As I published my recent blog post, Dermot and I knew some (or most) of you would understand what I was referring to when I said that the path to reaching one of our long-term goals will be slightly different from the way we initially thought it would be but that we’re so excited that we are eventually going to get there. I’d love to eventually be able to show anyone on similar journeys that they’re not alone. But as exciting as our next steps are, with everything that’s going on, I’ve decided that rather than continuing to publish a blog post every Sunday, I will post as and when the time feels right. Here’s why.Read More
Road to Zest turns 1 this weekend. So today I’d really like to thank you for joining me on my journey this year and for your support always. A year ago as I published my first blog post I had no idea what to expect, but I remember thinking that if I could give just one person hope that he/she could recover the way I did, it would make it all worthwhile.So a year later it feels really amazing to have spoken to quite a few people who have started or are planning to start or considering starting DNRS after reading about my recovery. And here’s a look back at the 10 most popular posts this year and why I need your help for the coming year.Read More
A friend recently told me that someone asked her how it’s possible for a person to become able to eat only a handful of foods. And I can totally see where that question’s coming from. Because now that I can eat anything again, even I find it hard to believe that there was a point when I could only eat 8 foods. But having learned about the brain’s ability to adapt and change itself – both for the better or for the worse – how I suddenly became able to eat only 8 foods actually makes “perfect sense”. Here’s how it happened.Read More
I was at the DNRS seminar in the UK two weeks ago when 16 people who had collectively been suffering from debilitating and poorly understood chronic illnesses for a total of 280 years started to believe and understand that recovery is actually possible after all. It might sound too good to be true – but I remember so clearly when it happened to me too. I had accepted the reality of my chronic illness and had stopped dreaming before DNRS. So the fact that I can now travel again with ease and actually get to be at the DNRS seminar as a coach is beyond anything I could ever have dreamt of. And here’s what being at this life-changing seminar meant to me and what it could mean to anyone suffering from a mysterious, chronic illness.Read More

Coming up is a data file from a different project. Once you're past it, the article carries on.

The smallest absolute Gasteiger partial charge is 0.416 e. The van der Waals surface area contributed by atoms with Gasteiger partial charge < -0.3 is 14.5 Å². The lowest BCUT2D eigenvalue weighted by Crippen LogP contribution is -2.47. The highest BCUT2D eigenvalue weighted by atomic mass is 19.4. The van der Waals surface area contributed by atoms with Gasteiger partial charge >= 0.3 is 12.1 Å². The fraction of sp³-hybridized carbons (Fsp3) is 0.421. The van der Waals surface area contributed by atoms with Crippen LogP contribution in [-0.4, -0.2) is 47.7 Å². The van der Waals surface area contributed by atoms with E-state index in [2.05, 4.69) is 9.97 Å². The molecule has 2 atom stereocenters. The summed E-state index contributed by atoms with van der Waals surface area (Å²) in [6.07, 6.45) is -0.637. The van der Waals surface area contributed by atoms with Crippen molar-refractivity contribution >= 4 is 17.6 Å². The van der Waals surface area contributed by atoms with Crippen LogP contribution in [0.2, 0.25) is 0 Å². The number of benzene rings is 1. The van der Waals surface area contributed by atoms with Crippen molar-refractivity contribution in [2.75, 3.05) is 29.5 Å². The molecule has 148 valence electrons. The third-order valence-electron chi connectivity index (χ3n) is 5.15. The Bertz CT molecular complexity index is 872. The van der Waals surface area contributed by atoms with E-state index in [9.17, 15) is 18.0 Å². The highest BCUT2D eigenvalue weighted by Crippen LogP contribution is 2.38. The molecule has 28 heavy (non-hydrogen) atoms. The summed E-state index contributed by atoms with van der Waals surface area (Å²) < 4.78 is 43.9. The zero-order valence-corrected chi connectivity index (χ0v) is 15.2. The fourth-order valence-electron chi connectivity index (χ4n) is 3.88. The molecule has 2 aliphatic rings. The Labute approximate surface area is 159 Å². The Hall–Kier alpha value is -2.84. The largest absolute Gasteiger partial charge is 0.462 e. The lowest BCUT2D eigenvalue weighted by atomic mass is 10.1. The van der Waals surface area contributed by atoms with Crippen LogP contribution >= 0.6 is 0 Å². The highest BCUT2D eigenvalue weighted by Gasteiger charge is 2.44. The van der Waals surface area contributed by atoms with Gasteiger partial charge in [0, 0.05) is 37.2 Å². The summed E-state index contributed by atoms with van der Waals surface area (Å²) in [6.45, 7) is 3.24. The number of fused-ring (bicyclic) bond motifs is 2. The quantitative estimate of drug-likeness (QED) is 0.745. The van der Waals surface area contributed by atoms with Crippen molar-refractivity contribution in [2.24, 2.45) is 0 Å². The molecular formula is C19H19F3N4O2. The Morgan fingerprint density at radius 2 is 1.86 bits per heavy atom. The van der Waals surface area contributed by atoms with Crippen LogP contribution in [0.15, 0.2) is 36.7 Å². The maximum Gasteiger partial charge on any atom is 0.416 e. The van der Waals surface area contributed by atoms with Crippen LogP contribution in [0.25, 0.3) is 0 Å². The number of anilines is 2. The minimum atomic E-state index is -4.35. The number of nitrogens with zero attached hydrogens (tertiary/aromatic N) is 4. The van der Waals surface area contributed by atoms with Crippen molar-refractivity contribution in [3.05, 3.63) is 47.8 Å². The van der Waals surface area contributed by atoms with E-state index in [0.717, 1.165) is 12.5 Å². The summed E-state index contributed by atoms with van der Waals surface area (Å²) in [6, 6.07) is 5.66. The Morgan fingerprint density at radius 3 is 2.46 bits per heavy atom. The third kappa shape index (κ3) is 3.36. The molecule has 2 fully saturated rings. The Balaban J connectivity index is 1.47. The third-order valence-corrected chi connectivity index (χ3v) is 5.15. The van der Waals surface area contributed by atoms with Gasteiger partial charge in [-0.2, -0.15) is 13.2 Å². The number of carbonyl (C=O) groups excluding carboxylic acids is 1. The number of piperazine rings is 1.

Here's my letter to anyone who has faced a major setback and bounced back. To anyone who can smile despite everything they’ve been through. To anyone who makes the best out of a tough journey. To anyone who can appreciate things they took for granted before things became tough. To anyone who might or might not have beaten the odds, but who is doing everything they possibly can to do so. This is a letter to all survivors.Read More
I wrote this blog post as I was celebrating my 32nd birthday, which was also my 3rd since the onset of my mysterious chronic illness. As it was also my 1st birthday since recovering fully through DNRS, I thought it was a good time to make a list of things I'm grateful for, since the whole journey made me realise how many things I took for granted before my illness started. So here’s my 32nd birthday gratitude list.Read More
When I think back to what my life was like just over a year ago when I was chronically ill, I still find it hard to believe that by the time you read this, if all goes well, I’ll have completed a 13 mile race. Before I started DNRS just over a year ago, I would go to sleep wondering whether I would be well enough to get out of bed the next morning. So as I write this today I still can’t quite believe that I’ve prepared all my stuff to get up for a half marathon tomorrow! Here’s all about what this means to me and what it could mean to others suffering from mysterious, chronic illnesses – even if they have no intention of ever running a half marathon down the line (I know it’s not everyone’s cup of tea :) ).